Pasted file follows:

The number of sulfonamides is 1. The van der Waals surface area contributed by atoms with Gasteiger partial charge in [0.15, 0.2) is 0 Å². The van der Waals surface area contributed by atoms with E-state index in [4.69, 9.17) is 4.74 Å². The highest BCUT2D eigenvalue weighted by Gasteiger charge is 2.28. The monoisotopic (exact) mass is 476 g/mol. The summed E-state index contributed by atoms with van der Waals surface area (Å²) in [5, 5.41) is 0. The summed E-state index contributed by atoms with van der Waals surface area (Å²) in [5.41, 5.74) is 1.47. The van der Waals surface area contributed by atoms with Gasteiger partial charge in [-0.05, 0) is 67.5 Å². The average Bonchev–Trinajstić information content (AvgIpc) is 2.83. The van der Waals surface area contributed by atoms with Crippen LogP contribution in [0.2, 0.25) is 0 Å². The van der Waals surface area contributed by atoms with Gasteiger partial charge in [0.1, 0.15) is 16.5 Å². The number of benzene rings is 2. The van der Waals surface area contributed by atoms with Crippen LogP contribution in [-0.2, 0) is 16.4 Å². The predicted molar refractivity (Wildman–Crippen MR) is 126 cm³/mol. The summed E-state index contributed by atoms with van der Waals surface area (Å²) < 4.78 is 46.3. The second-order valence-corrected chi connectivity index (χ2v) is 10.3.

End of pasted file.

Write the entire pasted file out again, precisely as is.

The number of sulfonamides is 1. The van der Waals surface area contributed by atoms with Gasteiger partial charge in [0.15, 0.2) is 0 Å². The van der Waals surface area contributed by atoms with E-state index in [4.69, 9.17) is 4.74 Å². The highest BCUT2D eigenvalue weighted by Gasteiger charge is 2.28. The monoisotopic (exact) mass is 476 g/mol. The summed E-state index contributed by atoms with van der Waals surface area (Å²) in [5, 5.41) is 0. The summed E-state index contributed by atoms with van der Waals surface area (Å²) in [5.41, 5.74) is 1.47. The van der Waals surface area contributed by atoms with Gasteiger partial charge in [-0.05, 0) is 67.5 Å². The average Bonchev–Trinajstić information content (AvgIpc) is 2.83. The van der Waals surface area contributed by atoms with Crippen LogP contribution in [0.2, 0.25) is 0 Å². The van der Waals surface area contributed by atoms with Gasteiger partial charge in [0.1, 0.15) is 16.5 Å². The number of benzene rings is 2. The van der Waals surface area contributed by atoms with Crippen LogP contribution in [-0.2, 0) is 16.4 Å². The predicted molar refractivity (Wildman–Crippen MR) is 126 cm³/mol. The summed E-state index contributed by atoms with van der Waals surface area (Å²) < 4.78 is 46.3. The second-order valence-corrected chi connectivity index (χ2v) is 10.3.